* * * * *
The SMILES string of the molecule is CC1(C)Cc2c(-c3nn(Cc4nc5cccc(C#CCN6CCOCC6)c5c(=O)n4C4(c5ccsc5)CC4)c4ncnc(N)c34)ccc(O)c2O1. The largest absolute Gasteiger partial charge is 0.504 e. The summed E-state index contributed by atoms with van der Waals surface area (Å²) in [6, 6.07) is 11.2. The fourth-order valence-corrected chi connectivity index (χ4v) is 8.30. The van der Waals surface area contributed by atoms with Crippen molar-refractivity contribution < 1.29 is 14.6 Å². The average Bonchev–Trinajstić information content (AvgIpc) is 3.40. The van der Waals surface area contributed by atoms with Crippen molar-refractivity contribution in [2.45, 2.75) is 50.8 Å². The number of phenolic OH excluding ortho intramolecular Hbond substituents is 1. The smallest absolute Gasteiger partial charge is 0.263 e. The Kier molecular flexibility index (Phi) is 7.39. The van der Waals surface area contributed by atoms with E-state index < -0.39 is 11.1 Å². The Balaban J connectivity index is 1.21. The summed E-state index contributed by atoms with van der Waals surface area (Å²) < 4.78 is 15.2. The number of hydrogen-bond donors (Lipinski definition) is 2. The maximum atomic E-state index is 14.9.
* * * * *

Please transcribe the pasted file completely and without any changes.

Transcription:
The SMILES string of the molecule is CC1(C)Cc2c(-c3nn(Cc4nc5cccc(C#CCN6CCOCC6)c5c(=O)n4C4(c5ccsc5)CC4)c4ncnc(N)c34)ccc(O)c2O1. The largest absolute Gasteiger partial charge is 0.504 e. The summed E-state index contributed by atoms with van der Waals surface area (Å²) in [6, 6.07) is 11.2. The fourth-order valence-corrected chi connectivity index (χ4v) is 8.30. The van der Waals surface area contributed by atoms with Crippen molar-refractivity contribution < 1.29 is 14.6 Å². The average Bonchev–Trinajstić information content (AvgIpc) is 3.40. The van der Waals surface area contributed by atoms with Crippen molar-refractivity contribution in [2.45, 2.75) is 50.8 Å². The number of phenolic OH excluding ortho intramolecular Hbond substituents is 1. The smallest absolute Gasteiger partial charge is 0.263 e. The Kier molecular flexibility index (Phi) is 7.39. The van der Waals surface area contributed by atoms with E-state index < -0.39 is 11.1 Å². The Balaban J connectivity index is 1.21. The summed E-state index contributed by atoms with van der Waals surface area (Å²) < 4.78 is 15.2. The number of hydrogen-bond donors (Lipinski definition) is 2. The maximum atomic E-state index is 14.9.